Meet the Scientists Using Swarms of “Remote Control” Bacteria to Study Collective Behavior

“It’s unbelievable to be able to move a joystick and watch an organism that is 10x smaller than the width of my hair move across a screen,” says Christopher Pierce, a doctoral student at The Ohio State University (OSU) working with Dr. Ratnasingham Sooryakumar.

(Click image to enlarge)
After being exposed to a magnetic field for 3 seconds, certain species of magnetic bacteria start to form intricate patterns.
Image Credit: C. J. Pierce, H. Wijesinghe, E. Mumper, B. H. Lower, S. K. Lower, and R. Sooryakumar

This isn’t a video game—the tiny organism is real and alive, swimming in a pool whose magnified image is projected onto Pierce’s screen. Its name, Magnetotacticum magneticum AMB-1, hints at how Pierce takes control: The little guys are innately magnetic. They thrive in the sediment of shallow water, where oxygen is present but at lower levels than in atmosphere, ingesting iron and processing it into magnetic crystals.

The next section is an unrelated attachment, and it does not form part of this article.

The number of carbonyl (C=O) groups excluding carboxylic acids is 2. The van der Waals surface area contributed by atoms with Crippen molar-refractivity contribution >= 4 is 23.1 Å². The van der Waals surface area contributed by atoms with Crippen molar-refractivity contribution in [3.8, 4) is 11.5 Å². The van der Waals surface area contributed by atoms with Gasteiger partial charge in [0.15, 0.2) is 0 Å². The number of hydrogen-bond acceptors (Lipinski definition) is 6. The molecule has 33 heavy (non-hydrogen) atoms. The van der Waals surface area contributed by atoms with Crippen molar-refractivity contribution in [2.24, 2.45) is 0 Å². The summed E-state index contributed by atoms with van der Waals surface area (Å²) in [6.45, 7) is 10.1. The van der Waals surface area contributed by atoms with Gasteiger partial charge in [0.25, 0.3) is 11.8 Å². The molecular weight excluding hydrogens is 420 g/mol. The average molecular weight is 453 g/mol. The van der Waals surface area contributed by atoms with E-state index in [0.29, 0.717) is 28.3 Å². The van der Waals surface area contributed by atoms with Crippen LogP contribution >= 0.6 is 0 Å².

Those crystals act like permanent magnets, orienting the bacteria relative to the Earth’s magnetic field, presumably as a means of navigation. AMB-1 are swimmers, propelled by a long tail-like flagellum on each end of their bodies. When suspended in a fluid, they start to swim in response to the introduction of a magnetic field, and change the direction they’re moving when the orientation of the field changes. To take control of their motion, Pierce just takes control of the magnetic field in their environment.

In research recently published in the American Physical Society’s journal Physical Review Letters, Pierce, Sooryakumar, and their colleagues from OSU describe the physical processes by which large numbers of these bacteria self-organize into visually stunning arrangements. The research provides a foundation for exploring how other types of organisms self-organize into complicated structures, like the hypnotic shifting clouds formed by large flocks of birds.